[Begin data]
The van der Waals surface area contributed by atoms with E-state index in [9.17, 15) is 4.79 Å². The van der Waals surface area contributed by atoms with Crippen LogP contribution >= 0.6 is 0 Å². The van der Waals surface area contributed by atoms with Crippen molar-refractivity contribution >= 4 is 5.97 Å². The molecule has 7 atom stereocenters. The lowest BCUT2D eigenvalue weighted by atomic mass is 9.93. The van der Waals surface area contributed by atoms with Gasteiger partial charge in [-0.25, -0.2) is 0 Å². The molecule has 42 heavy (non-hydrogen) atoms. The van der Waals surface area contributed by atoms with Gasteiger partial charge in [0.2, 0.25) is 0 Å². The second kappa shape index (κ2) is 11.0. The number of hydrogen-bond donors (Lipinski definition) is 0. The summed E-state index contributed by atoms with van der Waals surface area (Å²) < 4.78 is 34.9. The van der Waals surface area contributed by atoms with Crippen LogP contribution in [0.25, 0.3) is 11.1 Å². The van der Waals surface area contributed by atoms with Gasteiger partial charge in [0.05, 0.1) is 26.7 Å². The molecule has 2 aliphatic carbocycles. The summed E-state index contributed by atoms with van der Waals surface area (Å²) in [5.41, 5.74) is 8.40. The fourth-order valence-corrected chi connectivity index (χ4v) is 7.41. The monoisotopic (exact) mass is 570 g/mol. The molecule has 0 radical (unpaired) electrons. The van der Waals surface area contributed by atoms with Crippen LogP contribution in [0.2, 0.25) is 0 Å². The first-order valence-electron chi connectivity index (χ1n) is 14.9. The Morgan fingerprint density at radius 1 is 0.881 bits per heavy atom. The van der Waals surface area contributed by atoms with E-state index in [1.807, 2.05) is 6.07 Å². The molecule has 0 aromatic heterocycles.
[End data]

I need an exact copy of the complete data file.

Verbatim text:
The van der Waals surface area contributed by atoms with E-state index in [9.17, 15) is 4.79 Å². The van der Waals surface area contributed by atoms with Crippen LogP contribution >= 0.6 is 0 Å². The van der Waals surface area contributed by atoms with Crippen molar-refractivity contribution >= 4 is 5.97 Å². The molecule has 7 atom stereocenters. The lowest BCUT2D eigenvalue weighted by atomic mass is 9.93. The van der Waals surface area contributed by atoms with Gasteiger partial charge in [-0.25, -0.2) is 0 Å². The molecule has 42 heavy (non-hydrogen) atoms. The van der Waals surface area contributed by atoms with Gasteiger partial charge in [0.2, 0.25) is 0 Å². The second kappa shape index (κ2) is 11.0. The number of hydrogen-bond donors (Lipinski definition) is 0. The summed E-state index contributed by atoms with van der Waals surface area (Å²) < 4.78 is 34.9. The van der Waals surface area contributed by atoms with Crippen LogP contribution in [0.25, 0.3) is 11.1 Å². The van der Waals surface area contributed by atoms with Gasteiger partial charge in [0.05, 0.1) is 26.7 Å². The molecule has 2 aliphatic carbocycles. The summed E-state index contributed by atoms with van der Waals surface area (Å²) in [5.41, 5.74) is 8.40. The fourth-order valence-corrected chi connectivity index (χ4v) is 7.41. The monoisotopic (exact) mass is 570 g/mol. The molecule has 0 radical (unpaired) electrons. The van der Waals surface area contributed by atoms with Crippen LogP contribution in [0.2, 0.25) is 0 Å². The first-order valence-electron chi connectivity index (χ1n) is 14.9. The Morgan fingerprint density at radius 1 is 0.881 bits per heavy atom. The van der Waals surface area contributed by atoms with E-state index in [1.807, 2.05) is 6.07 Å². The molecule has 0 aromatic heterocycles.